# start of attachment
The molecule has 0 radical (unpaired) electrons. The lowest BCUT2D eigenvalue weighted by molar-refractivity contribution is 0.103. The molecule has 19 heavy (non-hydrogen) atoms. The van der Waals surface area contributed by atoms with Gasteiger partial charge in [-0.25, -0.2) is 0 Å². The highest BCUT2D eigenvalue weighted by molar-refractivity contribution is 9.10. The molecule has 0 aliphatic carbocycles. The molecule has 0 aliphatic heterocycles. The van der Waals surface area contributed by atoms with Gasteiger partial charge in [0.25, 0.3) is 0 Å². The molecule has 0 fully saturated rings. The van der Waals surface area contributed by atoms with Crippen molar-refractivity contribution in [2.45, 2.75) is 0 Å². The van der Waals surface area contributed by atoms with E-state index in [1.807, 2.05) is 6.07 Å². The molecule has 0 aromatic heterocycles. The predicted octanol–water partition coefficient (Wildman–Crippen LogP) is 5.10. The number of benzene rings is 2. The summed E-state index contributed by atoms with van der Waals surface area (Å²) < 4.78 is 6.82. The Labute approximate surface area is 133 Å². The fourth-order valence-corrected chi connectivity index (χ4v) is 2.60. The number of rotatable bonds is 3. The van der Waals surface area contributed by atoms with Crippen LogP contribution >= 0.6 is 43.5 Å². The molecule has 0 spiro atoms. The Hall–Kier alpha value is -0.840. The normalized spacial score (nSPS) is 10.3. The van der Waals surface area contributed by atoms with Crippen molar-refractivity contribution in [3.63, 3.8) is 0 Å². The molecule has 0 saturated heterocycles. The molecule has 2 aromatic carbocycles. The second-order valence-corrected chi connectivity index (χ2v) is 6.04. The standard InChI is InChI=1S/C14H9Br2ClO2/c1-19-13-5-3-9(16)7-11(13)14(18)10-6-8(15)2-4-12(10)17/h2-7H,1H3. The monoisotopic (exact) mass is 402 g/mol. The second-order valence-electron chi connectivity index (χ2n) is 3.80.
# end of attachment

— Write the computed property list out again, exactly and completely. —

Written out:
The molecule has 0 radical (unpaired) electrons. The lowest BCUT2D eigenvalue weighted by molar-refractivity contribution is 0.103. The molecule has 19 heavy (non-hydrogen) atoms. The van der Waals surface area contributed by atoms with Gasteiger partial charge in [-0.25, -0.2) is 0 Å². The highest BCUT2D eigenvalue weighted by molar-refractivity contribution is 9.10. The molecule has 0 aliphatic carbocycles. The molecule has 0 aliphatic heterocycles. The van der Waals surface area contributed by atoms with Gasteiger partial charge in [0.25, 0.3) is 0 Å². The molecule has 0 fully saturated rings. The van der Waals surface area contributed by atoms with Crippen molar-refractivity contribution in [2.45, 2.75) is 0 Å². The van der Waals surface area contributed by atoms with E-state index in [1.807, 2.05) is 6.07 Å². The molecule has 0 aromatic heterocycles. The predicted octanol–water partition coefficient (Wildman–Crippen LogP) is 5.10. The number of benzene rings is 2. The summed E-state index contributed by atoms with van der Waals surface area (Å²) < 4.78 is 6.82. The Labute approximate surface area is 133 Å². The fourth-order valence-corrected chi connectivity index (χ4v) is 2.60. The number of rotatable bonds is 3. The van der Waals surface area contributed by atoms with Crippen LogP contribution >= 0.6 is 43.5 Å². The molecule has 0 spiro atoms. The Hall–Kier alpha value is -0.840. The normalized spacial score (nSPS) is 10.3. The van der Waals surface area contributed by atoms with Crippen molar-refractivity contribution in [3.63, 3.8) is 0 Å². The molecule has 0 saturated heterocycles. The molecule has 2 aromatic carbocycles. The second-order valence-corrected chi connectivity index (χ2v) is 6.04. The standard InChI is InChI=1S/C14H9Br2ClO2/c1-19-13-5-3-9(16)7-11(13)14(18)10-6-8(15)2-4-12(10)17/h2-7H,1H3. The monoisotopic (exact) mass is 402 g/mol. The second-order valence-electron chi connectivity index (χ2n) is 3.80.